Weekly Update


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I’ve been fortunate to be present for some great days for Memphis in the year and a half that I’ve served as your mayor. But I’m not sure one could top yesterday.

In case you missed it, here’s what happened:

We gathered the 1968 sanitation workers -- four of whom are still on the job today -- at the National Civil Rights Museum for a recognition breakfast. There, I made an announcement: We’re awarding $50,000 grants to all 14 surviving strikers, an important step forward in the long-sought quest for further retirement security for these men.

See, in 1968, the AFSCME-represented employees chose Social Security instead of the city’s pension plan. Not long after, it became clear that the choice didn’t provide as comfortable a retirement as other city employees enjoyed with the pension plan. Previous administrations and councils sought to change this, but a real solution eluded the city for nearly a half-century.

Memphis, the city whose strikers brought Dr. Martin Luther King Jr. to town for his last cause, still wasn't providing for their financial security.

Until now.

We know we can’t make everything right, nor can we make everyone whole. It’s impossible. But it’s never too late to do the right thing, which is exactly what this plan is. Give credit to Alex Smith, our chief human resources officer, for doing the heavy lifting to arrive at this innovative solution.

This plan is also fiscally responsible. Our one-time grants will be paid by our reserves, and the ongoing cost of our new retirement plan will be paid by our solid waste fund. (It won’t require a fee increase.)

These men are important figures in the worldwide struggle for civil rights. I’m proud to say that this week, the City of Memphis did something right by them.

You can read more about the announcement here.


We mean business, and it shows: I’ve said it before, and I’ll say it again: We mean business when it comes to increasing our performance with minority and women-owned businesses. In our first year and a half in office, we’ve moved our spend from 12 percent to 21 percent -- an increase in share of 69 percent.

So you probably ought to get to know the woman behind the hard work -- Director of Business Diversity & Compliance Joann Massey. Thanks to Ryan Poe and The Commercial Appeal for this profile of her.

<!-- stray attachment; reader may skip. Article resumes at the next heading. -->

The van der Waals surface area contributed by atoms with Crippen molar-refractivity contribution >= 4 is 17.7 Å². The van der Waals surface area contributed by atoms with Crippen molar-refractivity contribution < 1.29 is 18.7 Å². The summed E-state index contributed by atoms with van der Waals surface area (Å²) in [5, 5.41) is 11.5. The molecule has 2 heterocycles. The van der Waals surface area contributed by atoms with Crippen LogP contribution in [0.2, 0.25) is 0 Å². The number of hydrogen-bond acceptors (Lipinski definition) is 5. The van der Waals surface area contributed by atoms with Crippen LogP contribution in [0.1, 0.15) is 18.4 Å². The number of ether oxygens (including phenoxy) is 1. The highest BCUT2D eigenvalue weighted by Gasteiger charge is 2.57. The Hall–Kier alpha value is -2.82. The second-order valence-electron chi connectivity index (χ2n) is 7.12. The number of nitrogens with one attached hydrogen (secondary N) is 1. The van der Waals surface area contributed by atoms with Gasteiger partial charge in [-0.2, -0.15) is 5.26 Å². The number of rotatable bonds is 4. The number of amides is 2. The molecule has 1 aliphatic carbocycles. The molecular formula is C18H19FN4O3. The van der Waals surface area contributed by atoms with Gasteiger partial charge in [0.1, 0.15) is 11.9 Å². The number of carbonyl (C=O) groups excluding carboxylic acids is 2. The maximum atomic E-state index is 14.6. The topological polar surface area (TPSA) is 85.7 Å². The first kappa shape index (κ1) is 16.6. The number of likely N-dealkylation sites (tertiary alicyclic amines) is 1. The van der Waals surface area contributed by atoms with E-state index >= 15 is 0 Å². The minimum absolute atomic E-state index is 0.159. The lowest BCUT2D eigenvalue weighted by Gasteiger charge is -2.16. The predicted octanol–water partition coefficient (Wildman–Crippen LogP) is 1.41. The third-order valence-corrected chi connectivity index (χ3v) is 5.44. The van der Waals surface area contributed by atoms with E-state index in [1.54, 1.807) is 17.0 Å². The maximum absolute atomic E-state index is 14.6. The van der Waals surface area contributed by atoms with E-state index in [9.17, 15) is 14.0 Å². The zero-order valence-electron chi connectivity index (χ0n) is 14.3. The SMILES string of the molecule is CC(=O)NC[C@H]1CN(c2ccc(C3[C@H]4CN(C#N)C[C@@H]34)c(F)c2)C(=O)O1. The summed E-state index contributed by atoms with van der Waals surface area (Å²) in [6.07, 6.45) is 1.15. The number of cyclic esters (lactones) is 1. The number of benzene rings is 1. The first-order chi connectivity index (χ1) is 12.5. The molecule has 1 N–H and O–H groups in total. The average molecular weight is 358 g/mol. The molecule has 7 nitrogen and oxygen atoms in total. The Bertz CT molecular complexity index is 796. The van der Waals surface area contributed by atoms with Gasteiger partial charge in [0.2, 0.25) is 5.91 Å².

There’s a theme here: Now that I’ve mentioned Alex and I’ve mentioned Joann, it occurs to me: You should be taking note of all the fresh new names who are doing good work in your city government. I’ve often said that we have a special team, but it’s weeks like this one that remind me how we have a special team with new perspectives, too.

I told you when I took office that we would put fresh eyes on old problems. That’s exactly what we’re doing.

Don’t forget: You’ll be hearing more and more in the coming weeks about our opportunitymemphis.com website, which exists to connect Memphians to all of the opportunities that exist in our city. The Memphis Business Journal did a nice story on it this week, highlighting what I know be true: We need your help in spreading the word.

Thanking our veterans: I had the honor of serving as grand marshal of the Cordova Fourth of July parade this week. The best part? Getting to talk with Capt. Chris Schoenberger as part of the parade’s annual tradition to honor a veteran.

Capt. Schoenberger led his platoon in battle in Vietnam for more than 280 days of front-line combat. His unit received the Presidential Unit Citation, and Capt. Schoenberger himself was awarded several medals, including the Purple Heart. He is now involved in trying to build a retirement home for veterans. 

Visiting with Capt. Schoenberger reminded me of this: We must never forget the bravery and sacrifice of our veterans.

Thank you, Z-Bo: I’ll admit it: Zach Randolph was my favorite Grizzly. Like many of you, I was sad to see him leave this week and sign with the Sacramento Kings.

Z-Bo did so much for our city, from paying MLGW bills for the less fortunate to, well, serving notice to Blake Griffin and Kendrick Perkins, among others, that we don't bluff. Thanks for all the memories, Z-Bo!

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